“Like the Ghost of Christmas Future, the pandemic itself may very well be the grim reaper pointing at our existing sins while simultaneously shining a light on a new pathway for us – one which rethink our own privilege and reconsider who is essential, what essential status means, whether the truly essential workers are paid as such, and so forth.”
The current pandemic is a very heavy topic and our reactions to it as a country have been highly divisive. Kari Nixon attempts to evaluate and analyze some of the social, ethical and political biases we have as a nation to better help us understand why we have reacted the way we have and to show us examples of similar behavior in the past. She outlines a series of lessons humanity should understand in order to assess the current situation and the behaviors we’re seeing.
My favorite areas were the historical recountings of various pandemic sufferers and the reactions to their losses of freedom, life and the often irrational responses to suggested mitigations. The author is very clear which side of the fence she’s on in each ethical dilemma she presents to us, as she does her classes, but she presents clear and fair analyses of the “other” side. There were times where my personal feelings were rankled and I felt there was some subconscious nudgings in one direction or another but I think for the most part the assessments were fair.
As a scientist, I valued the clear way she presented the truth of science and medicine as a work in progress. That there is still humanity in science and that our biases impact our ability to analyze data and see the truth. Microscopes capable of seeing germs existed a century before the human mind could comprehend and accept them. Handwashing was a simple solution to avoiding post-birth complications with a compelling case for it and doctors still scoffed at the suggestion (sounds a little like the current reaction to masks). The funny thing to me is that more than a hundred years later we’re still arguing similar simple solutions.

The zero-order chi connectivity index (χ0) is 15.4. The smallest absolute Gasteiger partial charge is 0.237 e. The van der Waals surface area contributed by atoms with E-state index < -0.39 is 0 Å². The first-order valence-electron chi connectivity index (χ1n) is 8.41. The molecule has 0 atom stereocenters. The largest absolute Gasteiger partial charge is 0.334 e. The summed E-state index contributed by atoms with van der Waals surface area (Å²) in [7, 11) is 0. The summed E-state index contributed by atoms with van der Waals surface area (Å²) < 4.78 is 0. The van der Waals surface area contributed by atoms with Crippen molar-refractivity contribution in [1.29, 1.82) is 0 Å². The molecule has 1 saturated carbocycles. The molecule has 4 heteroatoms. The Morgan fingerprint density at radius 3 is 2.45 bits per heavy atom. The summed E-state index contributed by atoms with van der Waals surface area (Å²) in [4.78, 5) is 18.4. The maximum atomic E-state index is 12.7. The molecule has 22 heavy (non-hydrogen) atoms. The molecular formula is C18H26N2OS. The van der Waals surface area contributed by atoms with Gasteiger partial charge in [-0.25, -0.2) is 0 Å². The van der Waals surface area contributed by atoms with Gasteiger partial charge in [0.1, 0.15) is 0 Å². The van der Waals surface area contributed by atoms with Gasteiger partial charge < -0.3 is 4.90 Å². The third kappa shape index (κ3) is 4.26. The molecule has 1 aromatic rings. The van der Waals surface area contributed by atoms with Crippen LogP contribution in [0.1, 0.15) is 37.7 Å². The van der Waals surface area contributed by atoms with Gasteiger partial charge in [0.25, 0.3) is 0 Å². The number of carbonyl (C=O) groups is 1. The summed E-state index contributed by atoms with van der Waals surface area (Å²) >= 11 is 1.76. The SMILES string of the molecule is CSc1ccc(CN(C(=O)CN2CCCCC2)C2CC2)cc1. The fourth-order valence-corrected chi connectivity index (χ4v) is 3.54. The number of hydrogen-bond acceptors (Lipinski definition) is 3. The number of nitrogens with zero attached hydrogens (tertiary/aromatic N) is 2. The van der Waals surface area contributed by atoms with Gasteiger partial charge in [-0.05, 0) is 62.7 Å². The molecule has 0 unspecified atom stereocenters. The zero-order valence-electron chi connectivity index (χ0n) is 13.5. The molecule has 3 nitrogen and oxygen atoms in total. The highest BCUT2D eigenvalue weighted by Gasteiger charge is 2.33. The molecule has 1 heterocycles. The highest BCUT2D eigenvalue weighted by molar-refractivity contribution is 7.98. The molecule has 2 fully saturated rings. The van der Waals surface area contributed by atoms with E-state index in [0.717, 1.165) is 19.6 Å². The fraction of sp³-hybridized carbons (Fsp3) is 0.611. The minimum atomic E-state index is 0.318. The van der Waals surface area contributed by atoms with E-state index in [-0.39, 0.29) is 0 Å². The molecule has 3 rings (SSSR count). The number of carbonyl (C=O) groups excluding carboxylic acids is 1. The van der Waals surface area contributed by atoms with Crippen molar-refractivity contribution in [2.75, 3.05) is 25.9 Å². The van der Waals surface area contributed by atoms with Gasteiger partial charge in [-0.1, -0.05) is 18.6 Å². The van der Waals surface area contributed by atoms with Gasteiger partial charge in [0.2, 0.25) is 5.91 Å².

Fundamentally, humans have not changed their ease with which they adapt to life-threatening situations. Risk elimination is impossible and statistics can put us in a denial-panic cycle and studies show humans are terrible at assessing risk when in a fear state. Humans can cognitively evaluate but generally emotionally respond. And do so with heavy bias.
Interesting read that is easy to absorb for the non-scientist/ethicist with lots of little anecdotes and scenarios to challenge your own thoughts.
Thanks to Kate Rock Book Tours for a copy. All opinions are my own.
Here’s my pandemic survival kit, how have you survived?